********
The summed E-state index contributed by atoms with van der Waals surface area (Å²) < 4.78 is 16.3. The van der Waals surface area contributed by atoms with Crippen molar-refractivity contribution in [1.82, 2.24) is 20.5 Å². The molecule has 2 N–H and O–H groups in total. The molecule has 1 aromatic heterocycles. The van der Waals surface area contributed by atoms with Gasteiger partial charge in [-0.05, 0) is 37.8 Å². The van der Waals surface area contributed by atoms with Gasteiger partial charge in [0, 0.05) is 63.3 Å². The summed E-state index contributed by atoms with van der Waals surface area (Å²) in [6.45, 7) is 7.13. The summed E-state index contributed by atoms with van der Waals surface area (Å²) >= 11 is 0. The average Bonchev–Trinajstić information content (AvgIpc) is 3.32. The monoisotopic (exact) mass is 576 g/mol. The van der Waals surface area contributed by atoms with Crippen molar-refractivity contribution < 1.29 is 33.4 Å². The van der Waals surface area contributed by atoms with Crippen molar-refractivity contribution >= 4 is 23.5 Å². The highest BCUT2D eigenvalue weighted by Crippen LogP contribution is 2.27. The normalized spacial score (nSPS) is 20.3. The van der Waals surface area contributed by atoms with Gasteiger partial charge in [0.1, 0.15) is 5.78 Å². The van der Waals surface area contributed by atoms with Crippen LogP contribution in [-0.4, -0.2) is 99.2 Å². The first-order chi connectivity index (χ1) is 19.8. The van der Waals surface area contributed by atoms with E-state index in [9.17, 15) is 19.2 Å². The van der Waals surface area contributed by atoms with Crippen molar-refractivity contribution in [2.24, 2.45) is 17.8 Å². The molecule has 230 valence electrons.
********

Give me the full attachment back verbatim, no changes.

The summed E-state index contributed by atoms with van der Waals surface area (Å²) < 4.78 is 16.3. The van der Waals surface area contributed by atoms with Crippen molar-refractivity contribution in [1.82, 2.24) is 20.5 Å². The molecule has 2 N–H and O–H groups in total. The molecule has 1 aromatic heterocycles. The van der Waals surface area contributed by atoms with Gasteiger partial charge in [-0.05, 0) is 37.8 Å². The van der Waals surface area contributed by atoms with Gasteiger partial charge in [0, 0.05) is 63.3 Å². The summed E-state index contributed by atoms with van der Waals surface area (Å²) in [6.45, 7) is 7.13. The summed E-state index contributed by atoms with van der Waals surface area (Å²) >= 11 is 0. The average Bonchev–Trinajstić information content (AvgIpc) is 3.32. The monoisotopic (exact) mass is 576 g/mol. The van der Waals surface area contributed by atoms with Crippen molar-refractivity contribution < 1.29 is 33.4 Å². The van der Waals surface area contributed by atoms with Crippen molar-refractivity contribution >= 4 is 23.5 Å². The highest BCUT2D eigenvalue weighted by Crippen LogP contribution is 2.27. The normalized spacial score (nSPS) is 20.3. The van der Waals surface area contributed by atoms with Gasteiger partial charge in [0.1, 0.15) is 5.78 Å². The van der Waals surface area contributed by atoms with Crippen LogP contribution in [-0.4, -0.2) is 99.2 Å². The first-order chi connectivity index (χ1) is 19.8. The van der Waals surface area contributed by atoms with E-state index in [9.17, 15) is 19.2 Å². The van der Waals surface area contributed by atoms with Crippen molar-refractivity contribution in [2.24, 2.45) is 17.8 Å². The molecule has 230 valence electrons.